Short Presentations 2 – Technology and Techniques – 18.03.2017, 10.00 to 11.15 – Lecture hall A 003
Chair: Monika Brodmann
|10:00 – 10:15||How realistic are low cost, low fidelity bronchoscopy simulators?|
|10:15 – 10:30||Motion tracking for mass-casualty-incident simulations using cell phones|
University of Applied Sciences Hamburg, Germany; firstname.lastname@example.org
Background: The simulation of mass-casualty-incidents (MCI) requires a huge amount of standardized patients (SP), medical and paramedical staff, resources and time. Nonetheless it is important to train the necessary protocols as often as possible to be prepared in case of a real situation. Since these simulations cannot be realized on a short-term regular base it is important to gather as much information as possible.
The project introduced here allows the role centered automatic tracking of participant movements in a simulated MCI scenario without gathering information about their identities. This tracking allows automatic detection of the time needed to rescue the SPs, the transport time to the treatment area and the time until the SPs are on their way to the hospital. The collected data can be used for debriefing while the role is separated from the involved participants. In that way a neutral review of the simulation is possible. Additional dissections of the simulation are also possible.
Project description: In this project a cell phone app is developed which allows live tracking of participants of an MCI simulation. The data is sent to a server, so that the current movement can be displayed and analyzed. The submitted information allows no inference to the real person or the submitting cell phone. The first message, which is sent only once gives background information of the function of the participant within the simulation e.g. emergency doctor, fireman or patient (red) and an optional tag which allows conclusion about the case depicted by the standardized patient. The following messages sent every second contain latitude, longitude and altitude information together with a time stamp.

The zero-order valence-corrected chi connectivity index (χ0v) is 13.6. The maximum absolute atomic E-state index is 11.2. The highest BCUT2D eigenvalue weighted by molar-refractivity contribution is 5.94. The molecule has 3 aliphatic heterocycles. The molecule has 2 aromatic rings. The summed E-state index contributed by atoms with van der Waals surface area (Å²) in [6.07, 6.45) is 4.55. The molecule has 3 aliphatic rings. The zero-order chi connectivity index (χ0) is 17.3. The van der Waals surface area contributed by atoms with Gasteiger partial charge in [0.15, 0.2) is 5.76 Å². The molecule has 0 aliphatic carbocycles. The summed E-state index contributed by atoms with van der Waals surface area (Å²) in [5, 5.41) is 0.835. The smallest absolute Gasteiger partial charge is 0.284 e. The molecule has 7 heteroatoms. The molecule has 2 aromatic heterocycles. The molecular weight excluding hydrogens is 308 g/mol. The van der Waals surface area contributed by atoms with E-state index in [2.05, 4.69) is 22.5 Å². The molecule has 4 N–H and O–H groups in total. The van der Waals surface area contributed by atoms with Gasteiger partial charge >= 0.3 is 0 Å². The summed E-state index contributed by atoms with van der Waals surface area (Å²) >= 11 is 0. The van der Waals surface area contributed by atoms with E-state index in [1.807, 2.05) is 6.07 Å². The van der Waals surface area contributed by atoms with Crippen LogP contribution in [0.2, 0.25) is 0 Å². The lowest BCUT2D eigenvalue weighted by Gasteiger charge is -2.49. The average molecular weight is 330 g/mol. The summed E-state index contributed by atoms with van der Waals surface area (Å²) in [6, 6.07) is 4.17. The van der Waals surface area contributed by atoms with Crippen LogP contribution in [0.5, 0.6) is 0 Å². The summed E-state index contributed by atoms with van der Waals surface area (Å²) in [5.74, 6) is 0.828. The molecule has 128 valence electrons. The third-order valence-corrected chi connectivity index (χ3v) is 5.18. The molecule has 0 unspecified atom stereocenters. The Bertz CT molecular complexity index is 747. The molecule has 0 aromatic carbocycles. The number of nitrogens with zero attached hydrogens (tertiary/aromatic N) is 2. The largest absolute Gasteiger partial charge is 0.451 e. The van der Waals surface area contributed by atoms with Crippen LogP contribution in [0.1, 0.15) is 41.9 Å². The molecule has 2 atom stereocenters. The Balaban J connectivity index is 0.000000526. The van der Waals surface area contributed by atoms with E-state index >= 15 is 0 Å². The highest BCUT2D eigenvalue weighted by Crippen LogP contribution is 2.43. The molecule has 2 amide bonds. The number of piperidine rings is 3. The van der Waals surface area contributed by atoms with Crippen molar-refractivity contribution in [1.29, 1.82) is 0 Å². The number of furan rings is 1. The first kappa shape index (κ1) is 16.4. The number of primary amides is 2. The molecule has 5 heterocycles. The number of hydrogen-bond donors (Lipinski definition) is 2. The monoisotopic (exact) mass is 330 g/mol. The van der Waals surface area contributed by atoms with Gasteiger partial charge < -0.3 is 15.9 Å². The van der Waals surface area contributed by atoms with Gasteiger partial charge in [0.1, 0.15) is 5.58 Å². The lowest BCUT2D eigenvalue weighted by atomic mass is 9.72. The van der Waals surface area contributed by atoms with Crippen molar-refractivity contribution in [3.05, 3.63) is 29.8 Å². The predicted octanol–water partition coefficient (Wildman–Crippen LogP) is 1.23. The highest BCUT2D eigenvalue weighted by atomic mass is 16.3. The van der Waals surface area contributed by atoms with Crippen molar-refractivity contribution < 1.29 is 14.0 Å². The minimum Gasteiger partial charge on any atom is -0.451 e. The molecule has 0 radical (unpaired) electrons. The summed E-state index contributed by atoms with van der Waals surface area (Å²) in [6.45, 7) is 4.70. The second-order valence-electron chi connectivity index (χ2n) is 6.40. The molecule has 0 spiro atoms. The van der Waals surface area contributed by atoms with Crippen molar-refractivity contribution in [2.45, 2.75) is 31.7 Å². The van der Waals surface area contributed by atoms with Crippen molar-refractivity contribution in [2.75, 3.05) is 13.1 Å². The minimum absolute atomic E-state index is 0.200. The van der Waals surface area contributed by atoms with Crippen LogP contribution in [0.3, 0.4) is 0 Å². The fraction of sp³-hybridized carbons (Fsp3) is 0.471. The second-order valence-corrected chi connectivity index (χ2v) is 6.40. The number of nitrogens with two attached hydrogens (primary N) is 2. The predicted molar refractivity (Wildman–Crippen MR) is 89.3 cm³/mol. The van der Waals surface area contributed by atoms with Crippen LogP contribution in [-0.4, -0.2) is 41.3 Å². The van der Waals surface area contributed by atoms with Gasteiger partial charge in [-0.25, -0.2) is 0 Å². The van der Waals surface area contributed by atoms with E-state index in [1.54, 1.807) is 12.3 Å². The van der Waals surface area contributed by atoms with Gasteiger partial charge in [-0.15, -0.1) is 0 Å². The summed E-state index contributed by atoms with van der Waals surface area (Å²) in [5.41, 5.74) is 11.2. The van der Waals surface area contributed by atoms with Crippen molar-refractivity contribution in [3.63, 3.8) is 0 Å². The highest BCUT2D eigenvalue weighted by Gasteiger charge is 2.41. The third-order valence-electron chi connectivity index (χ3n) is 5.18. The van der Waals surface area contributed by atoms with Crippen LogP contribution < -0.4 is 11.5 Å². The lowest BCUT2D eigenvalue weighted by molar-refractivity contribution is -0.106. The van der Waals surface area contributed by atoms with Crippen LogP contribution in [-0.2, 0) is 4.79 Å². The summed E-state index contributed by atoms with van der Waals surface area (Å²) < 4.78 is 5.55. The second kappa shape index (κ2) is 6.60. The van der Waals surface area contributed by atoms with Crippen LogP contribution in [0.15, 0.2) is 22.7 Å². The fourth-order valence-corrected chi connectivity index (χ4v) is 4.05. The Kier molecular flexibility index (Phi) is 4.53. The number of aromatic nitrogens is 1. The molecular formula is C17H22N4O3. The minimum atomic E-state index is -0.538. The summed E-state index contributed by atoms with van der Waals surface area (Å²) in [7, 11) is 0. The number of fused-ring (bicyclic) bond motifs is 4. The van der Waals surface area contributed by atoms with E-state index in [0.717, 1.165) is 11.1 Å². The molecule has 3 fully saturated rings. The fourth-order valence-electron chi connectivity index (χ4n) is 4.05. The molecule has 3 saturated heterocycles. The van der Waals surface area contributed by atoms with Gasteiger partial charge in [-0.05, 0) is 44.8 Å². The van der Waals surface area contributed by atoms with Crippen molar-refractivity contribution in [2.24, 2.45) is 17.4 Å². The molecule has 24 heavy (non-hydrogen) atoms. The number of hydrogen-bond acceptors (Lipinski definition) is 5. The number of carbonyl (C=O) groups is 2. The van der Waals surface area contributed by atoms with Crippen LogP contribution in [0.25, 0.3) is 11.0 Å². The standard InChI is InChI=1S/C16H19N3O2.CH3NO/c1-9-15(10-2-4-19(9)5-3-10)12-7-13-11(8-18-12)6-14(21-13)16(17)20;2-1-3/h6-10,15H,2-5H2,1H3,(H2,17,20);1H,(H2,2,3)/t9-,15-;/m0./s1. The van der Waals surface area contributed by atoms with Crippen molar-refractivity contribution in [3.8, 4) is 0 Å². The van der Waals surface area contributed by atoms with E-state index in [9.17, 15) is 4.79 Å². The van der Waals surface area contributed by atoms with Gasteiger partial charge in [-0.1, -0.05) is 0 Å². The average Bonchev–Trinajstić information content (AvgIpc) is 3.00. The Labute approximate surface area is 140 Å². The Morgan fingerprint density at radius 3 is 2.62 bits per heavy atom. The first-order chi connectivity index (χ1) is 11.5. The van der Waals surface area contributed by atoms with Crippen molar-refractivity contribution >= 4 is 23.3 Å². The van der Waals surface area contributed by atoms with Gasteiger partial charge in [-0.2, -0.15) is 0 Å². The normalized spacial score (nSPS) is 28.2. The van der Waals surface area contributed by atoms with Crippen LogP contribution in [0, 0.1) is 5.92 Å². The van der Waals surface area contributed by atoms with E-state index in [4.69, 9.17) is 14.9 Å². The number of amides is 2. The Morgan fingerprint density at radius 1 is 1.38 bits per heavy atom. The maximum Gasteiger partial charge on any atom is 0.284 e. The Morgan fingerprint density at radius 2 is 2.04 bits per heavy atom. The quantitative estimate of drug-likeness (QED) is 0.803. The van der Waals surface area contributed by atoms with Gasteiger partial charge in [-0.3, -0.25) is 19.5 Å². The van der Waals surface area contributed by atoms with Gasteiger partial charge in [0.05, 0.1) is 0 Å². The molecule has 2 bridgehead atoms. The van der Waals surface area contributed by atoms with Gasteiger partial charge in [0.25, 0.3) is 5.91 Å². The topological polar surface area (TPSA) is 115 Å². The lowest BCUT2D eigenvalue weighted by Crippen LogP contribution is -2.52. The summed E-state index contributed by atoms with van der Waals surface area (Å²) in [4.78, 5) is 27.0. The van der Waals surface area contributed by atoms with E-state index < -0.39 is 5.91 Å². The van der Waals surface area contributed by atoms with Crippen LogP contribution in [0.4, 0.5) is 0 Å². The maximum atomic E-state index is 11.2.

Additionally a Windows program is developed which analyzes the submitted data. Current movements are displayed, so that the whole simulation is under surveillance. At the same time the Software allows the analysis of the submitted data. The submitted paths can be shown and the simulation can be replayed and discussed step by step. The area of operations is detected automatically and the movement coverage of that region is shown, so that hotspots of interest of the involved people can be identified.
Outcome or expected outcome: First test runs of the software show that it is possible to track the participants of an MCI simulation and display their movements live on a PC. The Area of operations could be detected, subdivided into smaller regions and the probability of passing through the smaller regions could be calculated. The result is a coverage map of the region marking the spots of interest for the medical and paramedical staff. By selecting only the movement history of special roles it is possible to show the interaction of these roles during the time of the simulation.
The whole simulation could be replayed so that all movements could be used for a debriefing. SPs within the simulation could be marked which allows the software to measure and display the time needed to find and transport the SPs.
Since the first test run was used to test the software and to implement missing features based on realistic movements, not all roles were measured in the course of the simulation. Hence the measured movements did not cover the whole scenario and they could not be used for a debriefing. As a next step the display of motion and event data shall be used for a debriefing in order to evaluate the advantages and possible optimizations of the method for the training.